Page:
Chris Fronda wrote:

"Preserve Run-Time Class" only accepts the exact Target Class and does NOT accept any child classes of the Target Class, hence why it would not work for a plug-in framework.

However, I'm seeing something different, in LV 2014 at least. When I wire an object to the target of the Preserve Run-Time Class primitive that is a parent of the object wired to the object in terminal, I see no error and all class data is intact.

What am I not understanding?

Thanks.

Member

Here's a code example to better explain my last post. I have a class hierarchy where Animal is the common ancestor to the child classes. Here's the hierarchy:

lv class hierarchy.PNG

Here's the test VI I'm using to help me understand the differences between "To More Specific" and "Preserve Run-time Class":

class test vi.PNG

So what I'm doing is creating an array of all of the objects in the hierarchy, including the generic LV object so that the wire/compile type of the array and of each object in the For Loop is of LV Object. I'm iterating through each object in the array and performing both a "To More Specific" and "Preserve Run-Time Class" operations on them.

I've also taken the Felidae object outside the For Loop and wired it to the "To More Generic" primitive with the parent class of Animal as the target. The output of the "To More Generic" primitive is of Felidae run-time/object type, but of Animal compile/wire type. This is wired to the Target terminals of both "To More Specific" and "Preserve Run-Time Class" primitives. So "To More Specific" should be testing objects coming in against Animal and it's hierarchy and "Preserve Run-Time Class" should be testing objects coming in against only the Felidae class (and not its children [Lynx, Cat, and Tiger]).

I'm also logging errors thrown by each primitive at each iteration. Based on what I've read, I should expect errors thrown by the "To More Specific" primitive only during the first iteration since the LV Object is the only object in the array not equal to the wire/compile type of the target object nor is the LV Object part of the target's hierarchy. The target's class in this case being Animal.

I would also expect that errors to be thrown by the "Preserve Run-Time Class" primitive in every iteration except for iteration number 3 where the run-time types of both the target and "object in" match. The target is always Felidae for this primitive and the object at index 2 of this array is a Felidae object.

My expectations are correct for the "To More Specific" primitive but not for the "Preserve Run-Time Class" primitive. Errors are not thrown for the children of Felidae (Lynx, Cat and Tiger).

class test FP.PNG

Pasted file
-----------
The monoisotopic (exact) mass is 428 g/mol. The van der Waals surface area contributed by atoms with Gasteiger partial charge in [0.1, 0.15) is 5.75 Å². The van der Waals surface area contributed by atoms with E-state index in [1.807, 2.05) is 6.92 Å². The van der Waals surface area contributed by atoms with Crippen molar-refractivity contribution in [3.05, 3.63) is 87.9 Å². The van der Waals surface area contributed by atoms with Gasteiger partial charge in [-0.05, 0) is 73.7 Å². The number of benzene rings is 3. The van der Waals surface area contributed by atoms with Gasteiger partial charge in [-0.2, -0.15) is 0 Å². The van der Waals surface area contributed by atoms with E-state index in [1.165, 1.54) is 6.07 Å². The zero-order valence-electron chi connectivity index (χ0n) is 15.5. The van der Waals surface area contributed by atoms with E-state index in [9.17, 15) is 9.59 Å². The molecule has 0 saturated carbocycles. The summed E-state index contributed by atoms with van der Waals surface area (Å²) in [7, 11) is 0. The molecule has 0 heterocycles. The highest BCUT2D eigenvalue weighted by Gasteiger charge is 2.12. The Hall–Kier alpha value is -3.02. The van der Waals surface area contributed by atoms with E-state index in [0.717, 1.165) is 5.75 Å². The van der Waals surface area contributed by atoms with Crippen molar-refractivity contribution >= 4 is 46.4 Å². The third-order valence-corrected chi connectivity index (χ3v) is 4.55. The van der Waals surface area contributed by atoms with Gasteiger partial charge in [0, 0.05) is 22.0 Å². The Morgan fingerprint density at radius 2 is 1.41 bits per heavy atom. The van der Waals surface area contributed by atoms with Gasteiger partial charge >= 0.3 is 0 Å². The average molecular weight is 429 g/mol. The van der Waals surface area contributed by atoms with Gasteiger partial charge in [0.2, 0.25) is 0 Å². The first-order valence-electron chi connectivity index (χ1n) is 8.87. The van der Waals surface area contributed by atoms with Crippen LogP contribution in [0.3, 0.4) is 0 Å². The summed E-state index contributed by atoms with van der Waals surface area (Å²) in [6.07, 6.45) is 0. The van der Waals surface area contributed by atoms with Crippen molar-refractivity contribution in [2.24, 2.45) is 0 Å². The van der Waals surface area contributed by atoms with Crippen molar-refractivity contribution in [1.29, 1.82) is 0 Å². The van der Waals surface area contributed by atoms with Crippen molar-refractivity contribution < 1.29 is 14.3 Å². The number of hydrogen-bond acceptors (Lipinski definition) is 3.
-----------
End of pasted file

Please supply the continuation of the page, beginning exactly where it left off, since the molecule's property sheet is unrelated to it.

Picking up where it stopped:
Can someone explain this behavior? What am I missing?

Thanks!

Active Participant

To More Specific and Preserve Runtime Class don't actually change the object on the wire at runtime - this never changes. They simply help you treat the object as the type at compile time "Hey compiler, I know what I'm doing. You can make this assumption for now". This way you can write code that should work at runtime but the compiler can't guarantee at compile time.

The Preserve input is still (on the wire at runtime) type Felidae, although at compile time you are treating it as something else. The Preserve thus doesn't generate an error for this type (and it's descendents) since they can all be preserved as that class.

Active Participant

amandion wrote:


                       

Hi Chris,

You mentioned:

Chris Fronda wrote:

"Preserve Run-Time Class" only accepts the exact Target Class and does NOT accept any child classes of the Target Class, hence why it would not work for a plug-in framework.

However, I'm seeing something different, in LV 2014 at least. When I wire an object to the target of the Preserve Run-Time Class primitive that is a parent of the object wired to the object in terminal, I see no error and all class data is intact.

What am I not understanding?


                   

Chris is mistaken (or wording things unclearly); the difference between "To More Specific Class" and "Preserve Run-Time Class" is that the former compares the input object class to the class of the wire type input up top, while the latter compares it to the class of the actual object input up top (known only at run-time, hence the name).  Otherwise they are the same, and both will accept objects of child classes of the comparison object. 

Member

OK, I get it now. Thanks everybody!!